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After this David subdued and humbled the Philistines by conquering Gath, their largest city. He also devastated the land of Moab. He divided his victims by making them lie down side by side in rows. Two-thirds of each row, as measured with a tape, were butchered, and one-third were spared to become David’s servants—they paid him tribute each year.

He also destroyed the forces of King Hadadezer (son of Rehob) of Zobah in a battle at the Euphrates River, for Hadadezer had attempted to regain his power. David captured seventeen hundred cavalry and twenty thousand infantry; then he lamed all of the chariot horses except for one hundred teams. He also slaughtered twenty-two thousand Syrians from Damascus when they came to help Hadadezer. David placed several army garrisons in Damascus, and the Syrians became David’s subjects and brought him annual tribute money. So the Lord gave him victories wherever he turned. David brought the gold shields to Jerusalem which King Hadadezer’s officers had used. He also carried back to Jerusalem a very large amount of bronze from Hadadezer’s cities of Betah and Berothai.

When King Toi of Hamath heard about David’s victory over the army of Hadadezer, 10 he sent his son Joram to congratulate him, for Hadadezer and Toi were enemies. He gave David presents made from silver, gold, and bronze. 11-12 David dedicated all of these to the Lord, along with the silver and gold he had taken from Syria, Moab, Ammon, the Philistines, Amalek, and King Hadadezer.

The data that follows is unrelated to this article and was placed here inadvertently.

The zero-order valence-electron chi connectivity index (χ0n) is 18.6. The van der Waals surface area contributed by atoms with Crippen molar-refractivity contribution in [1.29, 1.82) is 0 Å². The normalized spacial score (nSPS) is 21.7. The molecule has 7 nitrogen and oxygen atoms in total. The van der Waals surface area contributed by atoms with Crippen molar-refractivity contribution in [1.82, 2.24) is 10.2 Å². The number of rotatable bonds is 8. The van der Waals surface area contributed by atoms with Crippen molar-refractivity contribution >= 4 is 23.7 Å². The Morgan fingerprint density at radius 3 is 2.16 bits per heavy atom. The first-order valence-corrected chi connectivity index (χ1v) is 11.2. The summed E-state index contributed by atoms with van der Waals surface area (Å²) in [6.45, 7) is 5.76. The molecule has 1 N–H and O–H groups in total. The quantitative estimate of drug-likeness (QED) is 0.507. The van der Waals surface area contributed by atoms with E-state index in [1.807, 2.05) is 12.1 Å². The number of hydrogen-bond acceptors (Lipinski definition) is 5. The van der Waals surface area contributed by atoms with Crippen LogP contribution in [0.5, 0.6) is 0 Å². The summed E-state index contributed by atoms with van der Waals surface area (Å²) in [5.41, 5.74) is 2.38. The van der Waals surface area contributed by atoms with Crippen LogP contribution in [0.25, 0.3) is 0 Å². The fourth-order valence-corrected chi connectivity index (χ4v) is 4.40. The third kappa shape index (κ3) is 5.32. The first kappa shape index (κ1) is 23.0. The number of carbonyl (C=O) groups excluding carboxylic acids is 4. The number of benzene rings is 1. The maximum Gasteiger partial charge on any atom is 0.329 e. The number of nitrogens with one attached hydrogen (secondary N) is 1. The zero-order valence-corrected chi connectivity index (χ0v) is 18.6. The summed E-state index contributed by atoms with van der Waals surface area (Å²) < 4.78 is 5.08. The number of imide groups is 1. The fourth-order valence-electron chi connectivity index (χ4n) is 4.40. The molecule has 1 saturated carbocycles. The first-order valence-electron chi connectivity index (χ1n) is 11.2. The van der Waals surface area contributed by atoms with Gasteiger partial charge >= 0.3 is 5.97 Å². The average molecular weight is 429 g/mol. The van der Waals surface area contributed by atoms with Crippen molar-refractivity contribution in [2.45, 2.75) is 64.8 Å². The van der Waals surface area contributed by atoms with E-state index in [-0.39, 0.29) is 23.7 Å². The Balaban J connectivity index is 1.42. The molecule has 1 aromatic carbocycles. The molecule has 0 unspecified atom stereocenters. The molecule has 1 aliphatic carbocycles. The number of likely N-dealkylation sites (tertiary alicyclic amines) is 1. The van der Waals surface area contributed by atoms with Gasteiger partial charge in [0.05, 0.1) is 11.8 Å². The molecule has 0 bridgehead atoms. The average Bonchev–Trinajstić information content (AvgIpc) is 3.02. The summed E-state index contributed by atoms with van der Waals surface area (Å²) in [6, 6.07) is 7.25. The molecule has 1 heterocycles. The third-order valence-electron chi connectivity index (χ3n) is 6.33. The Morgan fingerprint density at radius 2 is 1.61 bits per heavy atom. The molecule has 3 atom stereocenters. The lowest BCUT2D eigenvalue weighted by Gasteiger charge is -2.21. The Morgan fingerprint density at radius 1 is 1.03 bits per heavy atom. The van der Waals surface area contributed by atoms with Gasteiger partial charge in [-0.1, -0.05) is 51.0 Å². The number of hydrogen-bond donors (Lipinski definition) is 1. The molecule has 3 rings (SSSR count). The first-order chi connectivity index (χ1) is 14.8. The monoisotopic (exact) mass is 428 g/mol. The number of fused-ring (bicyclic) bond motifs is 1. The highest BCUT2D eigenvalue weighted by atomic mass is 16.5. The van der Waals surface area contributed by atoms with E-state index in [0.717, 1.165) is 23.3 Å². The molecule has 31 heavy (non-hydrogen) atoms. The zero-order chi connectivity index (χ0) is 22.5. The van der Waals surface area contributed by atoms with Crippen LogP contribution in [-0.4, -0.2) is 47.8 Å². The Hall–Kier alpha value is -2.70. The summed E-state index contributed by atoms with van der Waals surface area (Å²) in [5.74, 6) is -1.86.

13 So David became very famous. After his return he destroyed eighteen thousand Edomites[a] in Salt Valley, 14 and then placed garrisons throughout Edom, so that the entire nation was forced to pay tribute to Israel—another example of the way the Lord made him victorious wherever he went.

15 David reigned with justice over Israel and was fair to everyone. 16 The general of his army was Joab (son of Zeruiah), and his secretary of state was Jehoshaphat (son of Ahilud). 17 Zadok (son of Ahitub) and Ahimelech (son of Abiathar) were the High Priests, and Seraiah was the king’s private secretary. 18 Benaiah (son of Jehoiada) was captain of his bodyguard,[b] and David’s sons were his assistants.*


  1. 2 Samuel 8:13 Edomites, literally, “Syrians.”
  2. 2 Samuel 8:18 captain of his bodyguard, literally, “the Cherethites and Pelethites.” were his assistants, literally, “were priests”; see 1 Chronicles 18:17.
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